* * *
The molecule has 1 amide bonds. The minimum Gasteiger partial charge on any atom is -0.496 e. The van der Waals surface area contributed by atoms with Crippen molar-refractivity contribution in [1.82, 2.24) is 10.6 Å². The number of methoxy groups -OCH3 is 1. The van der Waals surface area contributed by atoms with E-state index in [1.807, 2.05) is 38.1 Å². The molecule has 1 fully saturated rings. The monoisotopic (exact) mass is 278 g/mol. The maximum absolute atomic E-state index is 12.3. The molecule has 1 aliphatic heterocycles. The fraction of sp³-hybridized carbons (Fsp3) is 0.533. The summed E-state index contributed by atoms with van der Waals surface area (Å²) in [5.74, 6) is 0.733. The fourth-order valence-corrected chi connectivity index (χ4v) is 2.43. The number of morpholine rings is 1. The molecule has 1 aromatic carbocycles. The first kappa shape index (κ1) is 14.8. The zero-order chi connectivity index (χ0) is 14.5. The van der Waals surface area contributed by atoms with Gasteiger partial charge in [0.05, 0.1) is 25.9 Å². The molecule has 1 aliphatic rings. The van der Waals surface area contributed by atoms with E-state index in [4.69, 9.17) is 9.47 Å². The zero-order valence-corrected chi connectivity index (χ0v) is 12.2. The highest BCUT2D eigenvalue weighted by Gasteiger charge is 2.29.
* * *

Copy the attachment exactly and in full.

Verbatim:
The molecule has 1 amide bonds. The minimum Gasteiger partial charge on any atom is -0.496 e. The van der Waals surface area contributed by atoms with Crippen molar-refractivity contribution in [1.82, 2.24) is 10.6 Å². The number of methoxy groups -OCH3 is 1. The van der Waals surface area contributed by atoms with E-state index in [1.807, 2.05) is 38.1 Å². The molecule has 1 fully saturated rings. The monoisotopic (exact) mass is 278 g/mol. The maximum absolute atomic E-state index is 12.3. The molecule has 1 aliphatic heterocycles. The fraction of sp³-hybridized carbons (Fsp3) is 0.533. The summed E-state index contributed by atoms with van der Waals surface area (Å²) in [5.74, 6) is 0.733. The fourth-order valence-corrected chi connectivity index (χ4v) is 2.43. The number of morpholine rings is 1. The molecule has 1 aromatic carbocycles. The first kappa shape index (κ1) is 14.8. The zero-order chi connectivity index (χ0) is 14.5. The van der Waals surface area contributed by atoms with Gasteiger partial charge in [0.05, 0.1) is 25.9 Å². The molecule has 1 aliphatic rings. The van der Waals surface area contributed by atoms with E-state index in [4.69, 9.17) is 9.47 Å². The zero-order valence-corrected chi connectivity index (χ0v) is 12.2. The highest BCUT2D eigenvalue weighted by Gasteiger charge is 2.29.